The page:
AS APPEARED IN WEST TEXAS DAILIES, Dec. 2, 2011
Would the world be better off without religion?
In the opening decade of the 21st century, there is still debate on the question: “Would the world be better off without religion?” This archaic debate appears to be alive and flourishing, with a multitude of pros and cons, what-ifs and why-nots.
John Donvan of ABC News was the moderator for this most recent debate on Nov. 15. The Oxford-style debate was held in New York University’s Skirball Center for the Performing Arts. An excellent place for such a debate: a play-acting, make believe venue.
The debate unfolded with Matthew Chapman and A.C. Grayling speaking for the motion that the world would be better off without religion. They contended that religious strife has been at the center of many wars; that a person can be good and moral without being religious; that blind religious faith denies the reality of the sciences.
Both men, renowned non-religious writers, none more famous than Matthew Chapman, the great-great-grandson of Charles Darwin. With such a lineage he was a natural for denying the good of religion in world history. He is the author of “Trials Of The Monkey: An Accidental Memoir.”
Likewise A. C. Grayling, a British philosopher and professor, has written more than 20 books on philosophy, religion and reason. One book is aptly and humorously titled: “Against All Gods.”
On the side of religion were Rabbi David Wolpe and Dinesh D'Souza. They were against the motion that religion was not good for the world. They contended that religion not only was, but is a vital instrument in the stability of society; provides a moral compass; and provides many “why” answers – why things happen and what life is for.
David Wolpe, the rabbi of Sinai Temple in Los Angeles, was voted the best pulpit Rabbi by Newsweek. He is the author of seven books, including “Why Faith Matters.”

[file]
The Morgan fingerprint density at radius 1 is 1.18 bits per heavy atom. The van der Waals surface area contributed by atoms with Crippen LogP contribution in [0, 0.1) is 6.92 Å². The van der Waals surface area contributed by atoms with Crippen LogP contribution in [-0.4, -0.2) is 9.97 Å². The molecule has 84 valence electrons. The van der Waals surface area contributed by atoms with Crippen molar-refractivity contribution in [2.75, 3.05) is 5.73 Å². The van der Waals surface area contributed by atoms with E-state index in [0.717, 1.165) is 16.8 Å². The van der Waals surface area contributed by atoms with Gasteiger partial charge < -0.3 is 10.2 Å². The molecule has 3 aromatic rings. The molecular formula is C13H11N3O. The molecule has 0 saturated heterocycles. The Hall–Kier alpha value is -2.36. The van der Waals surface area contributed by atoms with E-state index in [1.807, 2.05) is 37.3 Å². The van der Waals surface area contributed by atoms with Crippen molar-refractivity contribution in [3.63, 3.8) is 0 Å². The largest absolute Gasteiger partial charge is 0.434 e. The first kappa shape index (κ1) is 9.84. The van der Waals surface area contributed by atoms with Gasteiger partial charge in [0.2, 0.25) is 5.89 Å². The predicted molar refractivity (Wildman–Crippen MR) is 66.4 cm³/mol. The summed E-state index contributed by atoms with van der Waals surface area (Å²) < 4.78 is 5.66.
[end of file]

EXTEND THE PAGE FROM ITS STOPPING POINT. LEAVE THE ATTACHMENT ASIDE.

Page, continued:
Dinesh D'Souza, author of “What's So Great About Christianity,” argued against the motion, believing that the world would not be better off without religion.
Following the debate the audience voted and 59 percent of them agreed the world would be better off without religion, while 31 percent disagreed. Ten percent of the audience remained undecided.
Nothing was resolved just as in the faux debates our politicians engage in these days. The age old questions remain: Does religion breed intolerance, violence, and the promotion of medieval ideas? Or should we concede that overall, it has been a source for good, giving followers purpose, while encouraging morality and ethical behavior?
Back in my Hong Kong days a neighbor friend was a television personality. He had a television talk and variety show on HK-TVB. On a whim he came up with a segment he called: “Is there a God?” The program aired live (this was before video tape) at five-thirty in the afternoon. It was only on the English language channel. If anyone was watching the program it was accidental.
It was really just a time filler and a lark for the Aussie moderator. I wish I could remember his name for he was a most likeable chap. Actually, I never met an Australian I didn’t like. My first cousin Joe Frank Johnson after flying for Air America during the Vietnam War liked Australia so much he and his wife and daughter settled there. Now he even talks like them. Australians are just good people who happened to grow up clinging to the bottom rim of the world.
The viewer’s vote came in 4 to 4 on there being a God. I suggested to the show’s producer that a more interesting debate might be along different lines, such as comparing the warrior-God of the Old Testament with the loving-God of the New Testament; or how does evil evolve from a religious conviction?
The debate will always be with us as long as religious and their non-religious neighbors continue to know so little about the subject.
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